This Week’s Blog by Carole T. Orland
- The new tax law signed on 12/22/17 eliminates the alimony deduction for divorces and separation agreements signed after 12/31/18.
- A payor cannot deduct alimony payments; a recipient will not pay tax on alimony.
- The effect of the new law may mean greater tax impact for divorcing spouses and less available dollars for ex-spouse and children.
- This law will affect alimony and unallocated alimony and child support payments.
- Consult with counsel about finalizing your divorce by 12/31/18.
Should I make sure to get divorced in 2018, if I am going to pay or receive alimony? The short answer is that it would seem that way from what we can tell now. That is because on December 22, 2017, President Trump signed a sweeping tax overhaul bill, which includes an elimination of a 75 year-old tax deduction for alimony payments. This new measure will go into effect for divorces and separation agreements signed after December 31, 2018.
Currently, alimony is tax deductible to the payor and includible as taxable income to the recipient. The advantage of this is that it maximizes the available dollars to the recipient and makes it more attractive to the payor, by minimizing the overall tax effect. This paradigm has been instrumental in reaching out of court settlements in many cases as it typically will lower the tax bracket of the payor, shift dollars to the recipient who most often is in a substantially lower tax bracket, and reduce the amount of taxes that is paid to the federal government.
Additionally, in Connecticut divorces, we often see what’s known as “unallocated alimony and child support.” This is a combination of alimony to an ex-spouse and child support for the children. Child support, if paid separately, is not tax deductible by the payor or includible by the recipient, however when paid as an unallocated order, it is treated as alimony i.e. deductible and includible. Again, fashioning an unallocated alimony and support order has been an effective tool in maximizing available dollars, limiting taxes and most importantly, settling cases. Under the new tax law, the deduction for unallocated orders will be eliminated, after December 31, 2018.
It would appear, based on the above, that the new tax law will have a profound effect on the post-divorce financial situation of divorced parties, by increasing the tax burden and thereby making less money available to the recipient spouse and children. The practical effect is that it is likely to make divorce negotiations more difficult.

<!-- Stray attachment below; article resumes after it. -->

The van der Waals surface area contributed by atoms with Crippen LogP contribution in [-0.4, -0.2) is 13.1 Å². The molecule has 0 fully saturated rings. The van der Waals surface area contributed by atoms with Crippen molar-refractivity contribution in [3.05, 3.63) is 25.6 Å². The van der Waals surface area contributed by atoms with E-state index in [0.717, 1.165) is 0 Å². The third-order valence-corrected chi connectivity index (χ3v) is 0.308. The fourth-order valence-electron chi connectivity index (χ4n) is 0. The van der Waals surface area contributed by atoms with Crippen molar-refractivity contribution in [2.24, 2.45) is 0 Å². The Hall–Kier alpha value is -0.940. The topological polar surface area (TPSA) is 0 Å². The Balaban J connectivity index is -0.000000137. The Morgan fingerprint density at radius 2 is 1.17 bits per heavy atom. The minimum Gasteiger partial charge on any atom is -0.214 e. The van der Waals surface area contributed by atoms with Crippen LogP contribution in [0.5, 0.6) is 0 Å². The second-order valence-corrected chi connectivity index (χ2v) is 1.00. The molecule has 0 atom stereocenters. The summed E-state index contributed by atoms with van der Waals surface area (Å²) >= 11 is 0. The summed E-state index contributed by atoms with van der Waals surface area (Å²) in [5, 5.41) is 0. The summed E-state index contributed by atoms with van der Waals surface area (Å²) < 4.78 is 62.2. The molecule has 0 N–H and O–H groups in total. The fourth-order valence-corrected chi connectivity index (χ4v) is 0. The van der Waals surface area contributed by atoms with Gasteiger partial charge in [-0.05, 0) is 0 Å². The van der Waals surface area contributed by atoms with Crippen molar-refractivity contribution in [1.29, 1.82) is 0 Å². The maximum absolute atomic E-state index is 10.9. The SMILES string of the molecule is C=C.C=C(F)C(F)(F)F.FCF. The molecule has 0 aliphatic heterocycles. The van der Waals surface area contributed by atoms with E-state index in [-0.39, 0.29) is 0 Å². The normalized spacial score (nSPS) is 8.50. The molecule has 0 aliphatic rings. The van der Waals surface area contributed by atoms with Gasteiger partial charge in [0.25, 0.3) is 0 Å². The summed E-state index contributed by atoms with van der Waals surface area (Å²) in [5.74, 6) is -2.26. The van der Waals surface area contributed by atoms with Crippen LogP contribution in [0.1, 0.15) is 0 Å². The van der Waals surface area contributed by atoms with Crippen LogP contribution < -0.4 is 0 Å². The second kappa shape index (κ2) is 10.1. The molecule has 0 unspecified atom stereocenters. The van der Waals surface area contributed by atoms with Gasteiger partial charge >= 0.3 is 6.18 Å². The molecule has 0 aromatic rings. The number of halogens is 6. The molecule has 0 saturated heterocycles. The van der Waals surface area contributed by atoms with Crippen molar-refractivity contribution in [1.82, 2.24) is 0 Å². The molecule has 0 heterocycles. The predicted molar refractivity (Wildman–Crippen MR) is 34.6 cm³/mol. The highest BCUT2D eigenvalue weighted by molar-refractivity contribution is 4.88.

While alimony reform laws have been hotly debated in the last several years and states differ as to the availability and application of alimony, many Greenwich and Westport divorce lawyers have found alimony to be essential in allowing spouses to adjust to the post-divorce family economics. At the same time, skilled divorce attorneys have been able to settle cases by carefully crafting alimony and unallocated support payments that work to the advantage of both parties and the family.
If you are currently in the process of divorce and alimony is likely to be in the picture, you should consult with your attorney about concluding your case this year. Likewise, if you are thinking about filing for divorce this year or if your spouse is likely to do so, you should talk to an attorney about how the new law might affect you and whether or not your goal should be to get it done in 2018. Bear in mind, in Connecticut, divorces can often be a drawn out situation. It is not uncommon for them to take at least a year, start to finish. Now is the time to think about accelerating your case if the new tax law could have negative consequences for you.
At Broder Orland Murray & DeMattie LLC, with offices in Westport and Greenwich, CT, we have years of experience in crafting separation agreements that take into account the tax advantages of alimony and unallocated support payments. We have also been successful at trial in obtaining for our clients orders that recognize the tax implications of these payments and which minimize the tax effect while maximizing the available dollars for the post-divorce family.